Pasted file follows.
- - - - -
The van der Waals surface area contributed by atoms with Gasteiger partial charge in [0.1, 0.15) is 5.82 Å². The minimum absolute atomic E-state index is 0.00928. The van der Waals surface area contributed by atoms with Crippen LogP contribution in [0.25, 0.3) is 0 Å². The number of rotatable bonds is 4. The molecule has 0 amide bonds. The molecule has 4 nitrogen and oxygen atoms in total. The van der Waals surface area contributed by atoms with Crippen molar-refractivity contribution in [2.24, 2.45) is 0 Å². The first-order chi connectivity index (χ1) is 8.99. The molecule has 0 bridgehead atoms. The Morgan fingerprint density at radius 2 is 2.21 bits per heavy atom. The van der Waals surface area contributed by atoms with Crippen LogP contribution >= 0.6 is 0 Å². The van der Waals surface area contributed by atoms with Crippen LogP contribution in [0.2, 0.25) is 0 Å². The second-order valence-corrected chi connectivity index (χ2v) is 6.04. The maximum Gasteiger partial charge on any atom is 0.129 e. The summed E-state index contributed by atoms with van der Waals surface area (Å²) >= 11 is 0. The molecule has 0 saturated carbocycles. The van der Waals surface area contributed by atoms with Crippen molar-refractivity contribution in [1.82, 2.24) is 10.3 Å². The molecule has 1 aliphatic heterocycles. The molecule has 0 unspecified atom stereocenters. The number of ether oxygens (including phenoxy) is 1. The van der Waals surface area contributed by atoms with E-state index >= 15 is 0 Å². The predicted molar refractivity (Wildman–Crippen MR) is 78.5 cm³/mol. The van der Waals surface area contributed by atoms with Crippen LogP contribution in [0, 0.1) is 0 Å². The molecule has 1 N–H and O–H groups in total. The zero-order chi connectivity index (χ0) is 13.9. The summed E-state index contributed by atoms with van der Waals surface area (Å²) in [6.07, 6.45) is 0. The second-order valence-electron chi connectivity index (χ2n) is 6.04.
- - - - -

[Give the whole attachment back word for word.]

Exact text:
The van der Waals surface area contributed by atoms with Gasteiger partial charge in [0.1, 0.15) is 5.82 Å². The minimum absolute atomic E-state index is 0.00928. The van der Waals surface area contributed by atoms with Crippen LogP contribution in [0.25, 0.3) is 0 Å². The number of rotatable bonds is 4. The molecule has 0 amide bonds. The molecule has 4 nitrogen and oxygen atoms in total. The van der Waals surface area contributed by atoms with Crippen molar-refractivity contribution in [2.24, 2.45) is 0 Å². The first-order chi connectivity index (χ1) is 8.99. The molecule has 0 bridgehead atoms. The Morgan fingerprint density at radius 2 is 2.21 bits per heavy atom. The van der Waals surface area contributed by atoms with Crippen LogP contribution >= 0.6 is 0 Å². The van der Waals surface area contributed by atoms with Crippen LogP contribution in [0.2, 0.25) is 0 Å². The second-order valence-corrected chi connectivity index (χ2v) is 6.04. The maximum Gasteiger partial charge on any atom is 0.129 e. The summed E-state index contributed by atoms with van der Waals surface area (Å²) >= 11 is 0. The molecule has 0 saturated carbocycles. The van der Waals surface area contributed by atoms with Crippen molar-refractivity contribution in [1.82, 2.24) is 10.3 Å². The molecule has 1 aliphatic heterocycles. The molecule has 0 unspecified atom stereocenters. The number of ether oxygens (including phenoxy) is 1. The van der Waals surface area contributed by atoms with E-state index >= 15 is 0 Å². The predicted molar refractivity (Wildman–Crippen MR) is 78.5 cm³/mol. The van der Waals surface area contributed by atoms with Crippen LogP contribution in [0, 0.1) is 0 Å². The molecule has 1 N–H and O–H groups in total. The zero-order chi connectivity index (χ0) is 13.9. The summed E-state index contributed by atoms with van der Waals surface area (Å²) in [6.07, 6.45) is 0. The second-order valence-electron chi connectivity index (χ2n) is 6.04.